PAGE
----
NEW YORK (Reuters) - The judge in the insider-trading trial of former corporate luminary Rajat Gupta is worried the jury is in danger of becoming bored.
As the trial went into its second week on Tuesday, U.S. District Judge Jed Rakoff in Manhattan warned prosecutors and defense lawyers to “sharpen” their presentations.
Gupta, 63, a former Goldman Sachs Group Inc board member and global head of management consulting firm McKinsey & Co, is the most prominent corporate figure indicted in the U.S. government’s crackdown on insider trading. He is charged with leaking corporate secrets to now-imprisoned hedge fund manager Raj Rajaratnam, who was convicted last year after a high-profile trial.
But Rakoff suggested the Gupta case may be far from scintillating for the jury, which aside from a handful of wiretap recordings, has been inundated with telephone logs, corporate governance guidelines, boardroom minutes, emails and instant messaging records.
“I am in awe of our jury for being attentive,” Rakoff said in court while jurors were on their mid-afternoon break. He said the bulk of evidence was asking witnesses to look at “document X” or “document Y.”
“We need to find a way to sharpen the presentation on both sides and get it more focused,” said Rakoff.
The trial started on May 21 and so far the judge has excused two of the 12 jurors because of family emergencies. Their places were taken by alternate jurors. The trial could run three weeks.
Gupta, who was arrested last October, has pleaded not guilty and argues that the prosecution’s evidence is circumstantial.
Prosecutors contend that Gupta supplied inside information to Galleon Group founder Rajaratnam between March 2007 and January 2009 while serving on the boards of Goldman and Procter & Gamble Co. Rajaratnam and Gupta were friends. Gupta was nominal head of Galleon International and the pair opened a fund Voyager Capital Partners.
On Tuesday, the jurors heard two starkly different versions of who could have leaked confidential information about P&G’s $3 billion sale of its Folgers coffee unit in June 2008.
Gupta’s main lawyer, Gary Naftalis, implied that any number among an array of company officials, investment bankers and lawyers who worked on the deal could have divulged it in the months leading up to the June 4, 2008 announcement with the buyer, J.M. Smucker Co.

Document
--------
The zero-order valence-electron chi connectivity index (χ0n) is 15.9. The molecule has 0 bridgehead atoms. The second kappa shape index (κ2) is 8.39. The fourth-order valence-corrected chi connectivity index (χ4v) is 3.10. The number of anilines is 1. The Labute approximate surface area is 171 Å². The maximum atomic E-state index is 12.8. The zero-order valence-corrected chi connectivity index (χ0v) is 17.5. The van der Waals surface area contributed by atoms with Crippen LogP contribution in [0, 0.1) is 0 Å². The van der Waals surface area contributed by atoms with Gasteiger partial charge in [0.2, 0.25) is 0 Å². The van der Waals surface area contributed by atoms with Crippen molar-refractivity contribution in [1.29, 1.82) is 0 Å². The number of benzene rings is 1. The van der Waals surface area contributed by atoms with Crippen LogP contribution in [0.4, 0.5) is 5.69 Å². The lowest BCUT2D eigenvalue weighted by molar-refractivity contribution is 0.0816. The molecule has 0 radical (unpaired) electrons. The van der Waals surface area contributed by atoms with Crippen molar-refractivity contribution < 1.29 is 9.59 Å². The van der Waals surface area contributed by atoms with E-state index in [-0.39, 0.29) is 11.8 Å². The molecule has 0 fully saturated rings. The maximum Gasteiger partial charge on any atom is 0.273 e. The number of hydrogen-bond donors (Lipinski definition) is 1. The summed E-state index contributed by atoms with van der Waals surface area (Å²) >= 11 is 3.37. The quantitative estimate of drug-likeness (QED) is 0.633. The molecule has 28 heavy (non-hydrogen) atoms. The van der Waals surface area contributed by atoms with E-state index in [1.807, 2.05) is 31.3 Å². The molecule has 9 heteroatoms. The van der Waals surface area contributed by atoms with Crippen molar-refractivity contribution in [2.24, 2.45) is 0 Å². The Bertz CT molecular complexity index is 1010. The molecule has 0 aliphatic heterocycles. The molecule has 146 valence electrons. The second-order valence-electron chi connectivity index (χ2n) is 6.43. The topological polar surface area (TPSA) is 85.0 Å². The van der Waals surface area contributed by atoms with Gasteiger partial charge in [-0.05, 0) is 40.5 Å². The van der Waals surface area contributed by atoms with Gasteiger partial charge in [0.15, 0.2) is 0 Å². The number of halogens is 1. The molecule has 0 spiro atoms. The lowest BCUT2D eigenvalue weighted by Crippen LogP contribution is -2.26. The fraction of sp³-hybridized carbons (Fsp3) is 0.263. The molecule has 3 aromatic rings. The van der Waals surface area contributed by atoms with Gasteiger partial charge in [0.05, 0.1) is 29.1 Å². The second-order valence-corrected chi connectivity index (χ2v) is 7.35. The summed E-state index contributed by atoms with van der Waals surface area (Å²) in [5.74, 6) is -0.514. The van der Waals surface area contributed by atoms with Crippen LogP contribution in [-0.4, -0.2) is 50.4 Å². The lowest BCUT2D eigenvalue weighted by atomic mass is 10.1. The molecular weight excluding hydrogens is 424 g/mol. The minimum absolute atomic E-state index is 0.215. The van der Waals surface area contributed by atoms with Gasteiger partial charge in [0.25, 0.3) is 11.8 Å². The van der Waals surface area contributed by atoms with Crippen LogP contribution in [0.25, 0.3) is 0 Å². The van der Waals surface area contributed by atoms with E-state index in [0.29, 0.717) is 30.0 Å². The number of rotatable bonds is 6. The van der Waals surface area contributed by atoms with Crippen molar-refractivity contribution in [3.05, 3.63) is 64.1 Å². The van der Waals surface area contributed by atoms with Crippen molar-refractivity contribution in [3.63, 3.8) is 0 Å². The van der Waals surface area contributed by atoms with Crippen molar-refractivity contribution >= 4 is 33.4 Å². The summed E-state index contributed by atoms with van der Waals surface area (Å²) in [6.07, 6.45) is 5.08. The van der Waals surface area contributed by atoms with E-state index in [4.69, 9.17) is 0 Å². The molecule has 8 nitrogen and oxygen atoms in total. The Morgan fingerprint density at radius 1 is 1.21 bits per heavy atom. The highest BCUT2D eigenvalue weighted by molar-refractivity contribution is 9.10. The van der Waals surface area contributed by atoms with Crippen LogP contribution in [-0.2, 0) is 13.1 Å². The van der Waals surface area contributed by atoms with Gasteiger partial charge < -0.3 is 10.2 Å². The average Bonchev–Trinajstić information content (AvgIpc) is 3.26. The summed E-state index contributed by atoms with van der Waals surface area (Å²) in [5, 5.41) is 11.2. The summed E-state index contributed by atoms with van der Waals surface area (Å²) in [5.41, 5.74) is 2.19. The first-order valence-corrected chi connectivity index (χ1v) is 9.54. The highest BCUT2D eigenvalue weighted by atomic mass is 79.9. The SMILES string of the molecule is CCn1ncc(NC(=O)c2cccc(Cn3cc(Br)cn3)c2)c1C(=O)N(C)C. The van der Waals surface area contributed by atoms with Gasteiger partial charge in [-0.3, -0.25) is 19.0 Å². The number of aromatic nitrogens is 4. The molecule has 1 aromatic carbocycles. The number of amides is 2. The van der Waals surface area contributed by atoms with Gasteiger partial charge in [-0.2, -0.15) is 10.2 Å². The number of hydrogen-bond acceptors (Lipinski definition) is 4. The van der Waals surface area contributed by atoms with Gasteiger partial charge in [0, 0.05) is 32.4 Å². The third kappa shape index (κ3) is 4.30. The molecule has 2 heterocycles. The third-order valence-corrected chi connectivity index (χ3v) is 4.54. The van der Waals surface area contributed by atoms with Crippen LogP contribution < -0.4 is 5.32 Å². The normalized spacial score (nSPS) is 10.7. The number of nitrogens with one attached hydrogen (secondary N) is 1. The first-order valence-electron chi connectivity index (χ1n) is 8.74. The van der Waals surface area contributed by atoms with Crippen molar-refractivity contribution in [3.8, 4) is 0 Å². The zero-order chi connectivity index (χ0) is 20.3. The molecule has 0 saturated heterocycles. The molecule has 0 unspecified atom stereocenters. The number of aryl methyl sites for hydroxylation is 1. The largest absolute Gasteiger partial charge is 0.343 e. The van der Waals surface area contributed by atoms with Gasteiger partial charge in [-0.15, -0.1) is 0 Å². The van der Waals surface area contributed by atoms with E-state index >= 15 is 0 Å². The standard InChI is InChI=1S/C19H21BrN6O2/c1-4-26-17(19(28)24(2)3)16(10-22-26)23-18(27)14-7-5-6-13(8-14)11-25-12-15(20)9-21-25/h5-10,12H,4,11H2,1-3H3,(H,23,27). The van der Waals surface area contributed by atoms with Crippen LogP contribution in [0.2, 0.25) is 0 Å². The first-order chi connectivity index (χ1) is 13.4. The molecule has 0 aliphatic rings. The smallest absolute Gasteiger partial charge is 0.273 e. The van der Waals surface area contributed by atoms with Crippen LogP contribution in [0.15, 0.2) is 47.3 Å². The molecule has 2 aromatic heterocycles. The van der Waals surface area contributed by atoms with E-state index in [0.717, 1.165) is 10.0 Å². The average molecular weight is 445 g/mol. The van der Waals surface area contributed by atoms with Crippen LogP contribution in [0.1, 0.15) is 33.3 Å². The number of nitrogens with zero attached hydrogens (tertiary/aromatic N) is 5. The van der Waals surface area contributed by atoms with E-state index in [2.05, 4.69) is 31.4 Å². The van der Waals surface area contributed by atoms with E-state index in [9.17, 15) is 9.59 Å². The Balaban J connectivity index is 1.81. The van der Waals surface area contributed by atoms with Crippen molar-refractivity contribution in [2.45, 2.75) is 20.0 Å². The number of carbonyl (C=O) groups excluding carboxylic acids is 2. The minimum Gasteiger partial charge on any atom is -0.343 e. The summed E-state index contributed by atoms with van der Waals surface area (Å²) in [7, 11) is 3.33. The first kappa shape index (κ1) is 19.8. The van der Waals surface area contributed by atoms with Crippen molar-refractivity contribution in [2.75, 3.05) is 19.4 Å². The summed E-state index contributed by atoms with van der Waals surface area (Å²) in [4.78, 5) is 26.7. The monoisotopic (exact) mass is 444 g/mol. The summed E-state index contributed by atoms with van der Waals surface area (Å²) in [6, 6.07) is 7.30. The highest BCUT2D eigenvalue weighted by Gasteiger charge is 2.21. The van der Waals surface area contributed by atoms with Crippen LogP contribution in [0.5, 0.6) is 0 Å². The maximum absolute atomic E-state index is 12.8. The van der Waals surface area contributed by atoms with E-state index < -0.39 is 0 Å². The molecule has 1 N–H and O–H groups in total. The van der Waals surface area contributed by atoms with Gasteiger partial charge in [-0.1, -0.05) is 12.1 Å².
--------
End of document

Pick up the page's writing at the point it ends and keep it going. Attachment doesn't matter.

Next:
The suggestion was undercut by the testimony of a stock trader who said the tip came from someone at P&G who knew Rajaratnam.
Former Galleon trader, Michael Cardillo, said on the witness stand that in early June 2008, one of Rajaratnam’s brothers, RK Rajaratnam, also a Galleon money manager, told him P&G was going to sell Folgers to Smucker.
“He told me the information was coming from Raj’s guy at P&G,” said Cardillo, who has pleaded guilty to insider trading charges and has agreed so far to testify as a prosecution witness in two trials. Cardillo gave similar testimony on Friday.
P&G Chief Financial Officer Jon Moeller also testified on Tuesday. In questioning Moeller, defense lawyer Naftalis mentioned press leaks and those who worked on the deal.
“So there were all of these people working on the transaction in addition to the Smucker’s people, true?” Naftalis asked Moeller, who responded: “Yes, that’s true.”
One of the main defense arguments is that Rajaratnam had a network of sources. Rajaratnam, 53, was convicted on evidence largely based on court-approved wiretaps of his phones. He is appealing the use of wiretaps as he serves an 11-year prison term, the longest handed down for insider trading in the United States.
The case is USA v Gupta, U.S. District Court for the Southern District of New York, No. 11-907.
Reporting By Grant McCool; editing by Martha Graybow, Matthew Lewis, Maureen Bavdek and Andre Grenon